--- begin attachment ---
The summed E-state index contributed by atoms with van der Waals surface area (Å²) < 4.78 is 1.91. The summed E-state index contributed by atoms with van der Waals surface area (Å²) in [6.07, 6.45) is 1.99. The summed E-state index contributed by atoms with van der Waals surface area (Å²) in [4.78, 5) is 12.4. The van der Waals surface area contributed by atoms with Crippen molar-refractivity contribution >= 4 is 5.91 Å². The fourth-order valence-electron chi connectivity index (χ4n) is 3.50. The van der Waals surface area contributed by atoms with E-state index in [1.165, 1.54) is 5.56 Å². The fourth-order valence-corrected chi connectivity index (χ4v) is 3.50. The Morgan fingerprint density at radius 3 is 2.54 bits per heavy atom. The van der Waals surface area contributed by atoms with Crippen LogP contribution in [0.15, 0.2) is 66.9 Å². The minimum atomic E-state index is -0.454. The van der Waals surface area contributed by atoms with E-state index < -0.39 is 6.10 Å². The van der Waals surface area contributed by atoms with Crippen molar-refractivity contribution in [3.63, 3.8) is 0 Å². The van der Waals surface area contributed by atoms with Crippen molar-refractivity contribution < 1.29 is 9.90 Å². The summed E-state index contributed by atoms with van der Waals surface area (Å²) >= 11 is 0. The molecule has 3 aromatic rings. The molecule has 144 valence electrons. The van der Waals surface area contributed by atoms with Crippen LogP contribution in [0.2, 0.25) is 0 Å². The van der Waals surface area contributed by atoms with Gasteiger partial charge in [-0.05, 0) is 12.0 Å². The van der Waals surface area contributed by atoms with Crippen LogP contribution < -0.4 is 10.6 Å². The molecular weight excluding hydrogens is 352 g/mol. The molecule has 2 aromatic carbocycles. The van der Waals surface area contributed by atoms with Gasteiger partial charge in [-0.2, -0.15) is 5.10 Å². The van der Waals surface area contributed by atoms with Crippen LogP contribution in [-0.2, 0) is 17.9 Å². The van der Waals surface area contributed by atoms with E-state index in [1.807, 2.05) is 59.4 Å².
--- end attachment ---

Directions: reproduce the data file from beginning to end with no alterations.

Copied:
The summed E-state index contributed by atoms with van der Waals surface area (Å²) < 4.78 is 1.91. The summed E-state index contributed by atoms with van der Waals surface area (Å²) in [6.07, 6.45) is 1.99. The summed E-state index contributed by atoms with van der Waals surface area (Å²) in [4.78, 5) is 12.4. The van der Waals surface area contributed by atoms with Crippen molar-refractivity contribution >= 4 is 5.91 Å². The fourth-order valence-electron chi connectivity index (χ4n) is 3.50. The van der Waals surface area contributed by atoms with E-state index in [1.165, 1.54) is 5.56 Å². The fourth-order valence-corrected chi connectivity index (χ4v) is 3.50. The Morgan fingerprint density at radius 3 is 2.54 bits per heavy atom. The van der Waals surface area contributed by atoms with Crippen LogP contribution in [0.15, 0.2) is 66.9 Å². The minimum atomic E-state index is -0.454. The van der Waals surface area contributed by atoms with E-state index < -0.39 is 6.10 Å². The van der Waals surface area contributed by atoms with Crippen molar-refractivity contribution in [3.63, 3.8) is 0 Å². The van der Waals surface area contributed by atoms with Crippen molar-refractivity contribution < 1.29 is 9.90 Å². The summed E-state index contributed by atoms with van der Waals surface area (Å²) >= 11 is 0. The molecule has 3 aromatic rings. The molecule has 144 valence electrons. The van der Waals surface area contributed by atoms with Crippen LogP contribution in [0.2, 0.25) is 0 Å². The van der Waals surface area contributed by atoms with Gasteiger partial charge in [-0.05, 0) is 12.0 Å². The van der Waals surface area contributed by atoms with Crippen LogP contribution < -0.4 is 10.6 Å². The molecular weight excluding hydrogens is 352 g/mol. The molecule has 2 aromatic carbocycles. The van der Waals surface area contributed by atoms with Gasteiger partial charge in [-0.2, -0.15) is 5.10 Å². The van der Waals surface area contributed by atoms with Crippen LogP contribution in [-0.2, 0) is 17.9 Å². The van der Waals surface area contributed by atoms with E-state index in [1.807, 2.05) is 59.4 Å².